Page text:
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12.6: Pointer Arithmetic

  • Page ID
    29109
  • Pointer Expressions and Pointer Arithmetic

    A limited set of arithmetic operations can be performed on pointers which are:

    • incremented ( ++ )
    • decremented ( -- )
    • an integer may be added to a pointer ( + or += )
    • an integer may be subtracted from a pointer ( – or -= )
    • difference between two pointers (p1-p2)

    (Note: Pointer arithmetic is meaningless unless performed on an array.)

    // C++ program to illustrate Pointer Arithmetic in C++ 
    #include <bits/stdc++.h> 
    using namespace std; 
    int main() 
    { 
        //Declare an integer array 
        int intArr[3] = {10, 100, 200}; 
        
        //declare an integer pointer variable 
        int *arrPtr; 
        
        //Assign the address of intArr[0] to arrPtr 
        arrPtr = intArr; 
        
        for (int count = 0; count < 3; count++) 
        { 
                cout << "Value at arrPtr = " << arrPtr << "\n"; 
                cout << "Value at *arrPtr = " << *arrPtr << "\n"; 
                
                // Increment pointer ptr by 1 
                arrPtr++; 
        } 
        return 0;
    } 
    

    (Note: Pointer arithmetic is meaningless unless performed on an array.)

    In the code above we increment the pointer by 1. Look at the output of the addresses below - each address is 4 greater than the previous address!! How is that, we only added one, using the ++ operator, to the pointer variable?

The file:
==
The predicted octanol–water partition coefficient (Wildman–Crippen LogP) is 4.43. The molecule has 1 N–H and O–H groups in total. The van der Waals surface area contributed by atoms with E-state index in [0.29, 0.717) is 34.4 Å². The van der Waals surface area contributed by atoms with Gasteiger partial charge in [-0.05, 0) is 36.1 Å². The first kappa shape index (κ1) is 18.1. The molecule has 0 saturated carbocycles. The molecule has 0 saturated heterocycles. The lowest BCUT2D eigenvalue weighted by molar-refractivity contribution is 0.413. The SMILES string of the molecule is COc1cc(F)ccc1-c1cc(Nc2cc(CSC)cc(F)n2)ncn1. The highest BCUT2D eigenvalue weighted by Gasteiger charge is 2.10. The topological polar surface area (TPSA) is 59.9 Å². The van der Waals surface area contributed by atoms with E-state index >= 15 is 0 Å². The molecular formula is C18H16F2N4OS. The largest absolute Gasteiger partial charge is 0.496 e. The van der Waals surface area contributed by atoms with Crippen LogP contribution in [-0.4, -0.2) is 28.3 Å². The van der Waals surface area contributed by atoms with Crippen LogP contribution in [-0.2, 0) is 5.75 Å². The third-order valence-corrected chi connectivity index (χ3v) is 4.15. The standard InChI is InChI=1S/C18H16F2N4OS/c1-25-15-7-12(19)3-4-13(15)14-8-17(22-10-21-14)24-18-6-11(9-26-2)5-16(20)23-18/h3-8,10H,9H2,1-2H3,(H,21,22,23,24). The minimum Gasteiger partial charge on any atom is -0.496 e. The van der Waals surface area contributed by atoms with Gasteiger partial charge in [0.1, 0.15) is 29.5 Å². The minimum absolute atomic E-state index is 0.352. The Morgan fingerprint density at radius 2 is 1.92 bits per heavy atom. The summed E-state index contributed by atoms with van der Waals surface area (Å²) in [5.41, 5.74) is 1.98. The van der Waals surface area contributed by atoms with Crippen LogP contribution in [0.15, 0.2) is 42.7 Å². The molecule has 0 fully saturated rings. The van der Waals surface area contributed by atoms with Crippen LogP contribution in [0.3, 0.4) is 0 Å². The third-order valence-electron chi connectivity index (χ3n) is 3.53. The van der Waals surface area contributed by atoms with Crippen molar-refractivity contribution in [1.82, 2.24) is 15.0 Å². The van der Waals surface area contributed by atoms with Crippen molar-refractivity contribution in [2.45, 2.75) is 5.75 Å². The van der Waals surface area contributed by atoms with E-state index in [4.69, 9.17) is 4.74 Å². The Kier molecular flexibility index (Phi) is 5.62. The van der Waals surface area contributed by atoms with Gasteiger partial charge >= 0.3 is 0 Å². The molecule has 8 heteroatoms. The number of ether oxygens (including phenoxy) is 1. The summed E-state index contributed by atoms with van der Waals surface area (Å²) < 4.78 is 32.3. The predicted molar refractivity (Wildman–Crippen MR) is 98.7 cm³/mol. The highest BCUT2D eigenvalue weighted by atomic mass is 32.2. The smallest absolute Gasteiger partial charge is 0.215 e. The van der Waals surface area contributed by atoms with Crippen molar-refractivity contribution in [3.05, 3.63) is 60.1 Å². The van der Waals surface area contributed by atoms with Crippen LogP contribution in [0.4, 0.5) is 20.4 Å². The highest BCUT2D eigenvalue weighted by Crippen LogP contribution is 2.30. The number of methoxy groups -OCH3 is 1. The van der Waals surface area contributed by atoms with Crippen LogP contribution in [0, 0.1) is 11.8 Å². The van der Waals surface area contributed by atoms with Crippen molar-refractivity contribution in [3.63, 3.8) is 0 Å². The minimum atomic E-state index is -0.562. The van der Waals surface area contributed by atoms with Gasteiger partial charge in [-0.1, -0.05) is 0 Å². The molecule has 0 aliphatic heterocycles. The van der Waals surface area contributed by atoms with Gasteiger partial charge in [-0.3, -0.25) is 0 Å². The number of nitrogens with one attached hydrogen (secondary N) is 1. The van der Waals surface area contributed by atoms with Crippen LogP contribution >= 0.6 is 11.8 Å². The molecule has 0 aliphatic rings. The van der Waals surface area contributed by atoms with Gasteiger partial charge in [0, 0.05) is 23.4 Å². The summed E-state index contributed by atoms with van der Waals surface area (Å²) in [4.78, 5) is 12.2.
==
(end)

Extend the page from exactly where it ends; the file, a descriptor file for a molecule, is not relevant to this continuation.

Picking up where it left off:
Output:
    Value at arrPtr = 0x7fff9a9e7920
    Value at *arrPtr = 10
    Value at arrPtr = 0x7fff9a9e7924
    Value at *arrPtr = 100
    Value at arrPtr = 0x7fff9a9e7928
    Value at *arrPtr = 200
    

    C++ knows that the variable - both the array and the pointer - are an integer type, so adding one to that address means we move forward the width of one integer, which is usually 4 bytes.

    The subscript - that value in the [ ] - says to go a certain number of bytes past that address. So, the first element [0], says to go 0 bytes beyond the address. When we use [1] - C++ says, "okay, this is an integer (in our example), so I will go 1 integer width past the address in intArr. An integer, on this system, is 4 bytes long, so intArr[1] look 4 bytes past the address stored in intArr.


    Advanced Pointer Notation

    Consider pointer notation for the two-dimensional numeric arrays. consider the following declaration

    int nums[2][3]  =  { { 16, 18, 20 }, { 25, 26, 27 } };

    In general, nums[ i ][ j ] is equivalent to *(*(nums+i)+j)

    Screenshot (22)

    Pointers and String literals

    String literals are arrays containing null-terminated character sequences. String literals are arrays of type character plus terminating null-character, with each of the elements being of type const char (as characters of string can’t be modified).

    const char * ptr = "geek";

    This declares an array with the literal representation for “geek”, and then a pointer to its first element is assigned to ptr. If we imagine that “geek” is stored at the memory locations that start at address 1800, we can represent the previous declaration as:

    Screenshot (23)

    As pointers and arrays behave in the same way in expressions, ptr can be used to access the characters of string literal. For example:

    char x = *(ptr+3);
    char y = ptr[3];

    Here, both x and y contain k stored at 1803 (1800+3).

    Adapted from: 
    "Pointers in C/C++ with Examples" by Abhirav Kariya, Geeks for Geeks is licensed under CC BY-SA 4.0 
    "Pointers in C and C++ | Set 1 (Introduction, Arithmetic and Array)" by Abhirav Kariya, Geeks for Geeks is licensed under CC BY-SA 4.0